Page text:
Bosnian Serb leader Radoslav Brdjanin, who helped run a Serb region in north-western Bosnia during the war, has had his sentence cut by two years.
Mr Brdjanin had his sentence cut to 30 years
It came after an appeal against the original 32-year sentence by the International War Crimes Tribunal.
The appeals panel at the tribunal in The Hague struck two elements off Brdjanin's conviction, but upheld all eight of the main charges.
These included charges of persecution and torture.
The appeals court reversed his convictions for aiding and abetting torture in detention camps and for the wanton destruction of cities and other settlements.
Brdjanin, 59, had challenged hundreds of the court's findings in his appeal.
At his trial in 2004, judges said he bore heavy responsibility for the deaths of more than 1,600 Muslims and Croats killed during the ethnic cleansing of territory captured by Serb forces.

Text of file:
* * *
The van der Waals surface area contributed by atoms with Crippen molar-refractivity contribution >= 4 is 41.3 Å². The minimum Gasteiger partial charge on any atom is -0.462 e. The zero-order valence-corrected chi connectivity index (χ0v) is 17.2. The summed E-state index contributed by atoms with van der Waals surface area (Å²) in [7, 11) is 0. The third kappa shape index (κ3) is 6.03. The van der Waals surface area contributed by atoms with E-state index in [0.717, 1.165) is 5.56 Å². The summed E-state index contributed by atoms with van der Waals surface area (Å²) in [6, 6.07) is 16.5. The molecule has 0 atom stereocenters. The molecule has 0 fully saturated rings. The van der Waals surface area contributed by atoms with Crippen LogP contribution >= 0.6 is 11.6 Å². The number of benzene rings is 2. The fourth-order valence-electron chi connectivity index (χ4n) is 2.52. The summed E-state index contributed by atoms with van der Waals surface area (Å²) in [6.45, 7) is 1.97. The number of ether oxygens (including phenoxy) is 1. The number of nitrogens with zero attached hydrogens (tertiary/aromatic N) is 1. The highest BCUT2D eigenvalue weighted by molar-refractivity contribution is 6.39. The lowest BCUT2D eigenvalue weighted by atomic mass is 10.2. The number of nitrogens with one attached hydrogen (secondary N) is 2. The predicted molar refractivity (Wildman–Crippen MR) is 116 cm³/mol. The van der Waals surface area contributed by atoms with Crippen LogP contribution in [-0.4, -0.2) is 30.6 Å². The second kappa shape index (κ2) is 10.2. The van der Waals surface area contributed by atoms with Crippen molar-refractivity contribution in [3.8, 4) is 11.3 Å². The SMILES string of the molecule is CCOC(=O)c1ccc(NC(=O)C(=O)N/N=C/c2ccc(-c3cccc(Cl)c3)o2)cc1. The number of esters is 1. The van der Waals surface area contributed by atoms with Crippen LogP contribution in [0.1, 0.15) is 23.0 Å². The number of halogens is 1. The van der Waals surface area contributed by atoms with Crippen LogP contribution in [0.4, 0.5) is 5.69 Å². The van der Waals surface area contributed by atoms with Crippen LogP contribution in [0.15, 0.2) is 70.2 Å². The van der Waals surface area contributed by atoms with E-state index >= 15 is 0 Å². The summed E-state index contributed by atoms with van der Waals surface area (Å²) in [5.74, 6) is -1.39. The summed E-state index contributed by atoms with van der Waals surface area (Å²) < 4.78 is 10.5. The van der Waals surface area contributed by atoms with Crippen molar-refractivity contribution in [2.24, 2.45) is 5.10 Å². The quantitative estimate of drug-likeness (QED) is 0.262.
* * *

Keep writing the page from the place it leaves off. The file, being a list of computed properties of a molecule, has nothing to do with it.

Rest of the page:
Judges said Brdjanin authorised the torture and forcible deportation of non-Serbs at the start of the conflict.
He is also said to have turned a blind eye to atrocities at several camps, TV footage of which caused international outrage.
Brdjanin was a prominent member of former Bosnian Serb leader Radovan Karadzic's hardline Serb Democratic Party, backing a plan to drive ethnic Croats and Muslims from parts of Bosnia by force before his resignation from the party in 1994.
The latest judgement from the tribunal cannot be appealed.